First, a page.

Be warned: this article is a personal reflection.
I’ve always said that I value being willing to try new things. But I realised the other day that this doesn’t actually explain all of the unusual things that I do. For example, when I’m out walking, it’s not uncommon for me to jump up and walk along the park railings. I do this despite the fact that there’s a loud voice in my head saying “What will people think if they see you?”
Why would I do such an unusual thing? It’s not about trying something new—not after the first time, anyway. Do I do it to show off? Or because I think that having good balance is a skill worth cultivating? Or perhaps I value being unusual?
Some honest self reflection tells me that none of these reasons explain it. If I was showing off, or enjoyed being different, I wouldn’t be so worried about what others might think. I have no reason to believe that balance will be helpful for my future. I have come to the conclusion that I am motivated by “I wonder if I could”. I often wonder about things, and I often dream about what might be possible. And wondering is not enough for me. Once I have wondered about something, if the opportunity presents itself, I want to put that that thought to the test. I wonder if I would walk the whole way along this railing without falling off? I wonder how far along the railing I could get if I went at twice the pace? There’s only one way to find out.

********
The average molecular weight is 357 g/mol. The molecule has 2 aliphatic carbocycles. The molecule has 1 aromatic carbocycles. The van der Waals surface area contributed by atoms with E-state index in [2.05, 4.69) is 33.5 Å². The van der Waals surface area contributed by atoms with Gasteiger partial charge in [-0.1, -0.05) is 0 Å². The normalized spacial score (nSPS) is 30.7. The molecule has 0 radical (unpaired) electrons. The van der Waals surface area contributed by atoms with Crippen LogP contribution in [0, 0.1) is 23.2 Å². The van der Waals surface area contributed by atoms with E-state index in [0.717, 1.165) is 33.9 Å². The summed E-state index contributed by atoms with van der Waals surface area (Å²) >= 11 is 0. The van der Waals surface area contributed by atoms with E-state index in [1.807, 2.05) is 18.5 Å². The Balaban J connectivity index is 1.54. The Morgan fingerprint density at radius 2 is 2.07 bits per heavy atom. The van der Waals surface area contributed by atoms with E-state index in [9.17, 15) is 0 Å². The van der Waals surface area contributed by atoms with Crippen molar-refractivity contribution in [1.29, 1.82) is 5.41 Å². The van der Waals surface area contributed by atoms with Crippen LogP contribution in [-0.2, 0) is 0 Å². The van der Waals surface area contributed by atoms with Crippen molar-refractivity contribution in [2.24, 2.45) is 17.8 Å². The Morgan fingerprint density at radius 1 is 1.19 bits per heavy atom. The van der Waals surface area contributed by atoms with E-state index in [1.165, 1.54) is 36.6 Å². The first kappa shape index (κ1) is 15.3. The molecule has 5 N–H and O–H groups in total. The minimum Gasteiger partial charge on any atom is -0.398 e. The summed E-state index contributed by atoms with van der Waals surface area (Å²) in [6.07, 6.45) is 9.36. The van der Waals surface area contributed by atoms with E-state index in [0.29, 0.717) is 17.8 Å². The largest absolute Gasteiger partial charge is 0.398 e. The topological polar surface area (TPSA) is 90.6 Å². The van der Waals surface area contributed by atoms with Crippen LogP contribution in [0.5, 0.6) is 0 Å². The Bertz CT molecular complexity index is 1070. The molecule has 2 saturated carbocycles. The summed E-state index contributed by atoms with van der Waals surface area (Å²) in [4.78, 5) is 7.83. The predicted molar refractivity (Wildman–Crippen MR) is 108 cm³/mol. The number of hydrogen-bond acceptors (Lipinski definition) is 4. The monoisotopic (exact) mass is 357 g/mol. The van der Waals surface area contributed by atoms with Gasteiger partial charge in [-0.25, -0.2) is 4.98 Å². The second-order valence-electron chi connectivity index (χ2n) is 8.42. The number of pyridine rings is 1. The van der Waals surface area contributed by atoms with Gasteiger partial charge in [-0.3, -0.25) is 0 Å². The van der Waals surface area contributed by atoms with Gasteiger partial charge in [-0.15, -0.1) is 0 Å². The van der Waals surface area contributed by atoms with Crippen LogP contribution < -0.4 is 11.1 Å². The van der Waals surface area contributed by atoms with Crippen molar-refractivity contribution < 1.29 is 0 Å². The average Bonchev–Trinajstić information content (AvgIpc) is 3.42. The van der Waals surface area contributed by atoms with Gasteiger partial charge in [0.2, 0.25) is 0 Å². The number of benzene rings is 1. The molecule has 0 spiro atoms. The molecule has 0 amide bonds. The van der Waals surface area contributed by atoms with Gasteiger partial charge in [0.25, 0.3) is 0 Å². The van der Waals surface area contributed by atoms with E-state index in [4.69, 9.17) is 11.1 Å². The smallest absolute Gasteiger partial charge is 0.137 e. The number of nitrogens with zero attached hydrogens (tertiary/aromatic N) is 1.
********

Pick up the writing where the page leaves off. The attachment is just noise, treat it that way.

Ultimately, I don’t consider my “What would people think?” or my “I wonder if I could” thought processes to be the most important things in life. But clearly “I wonder if I could” is powerful enough to trump “What would people think?” for me.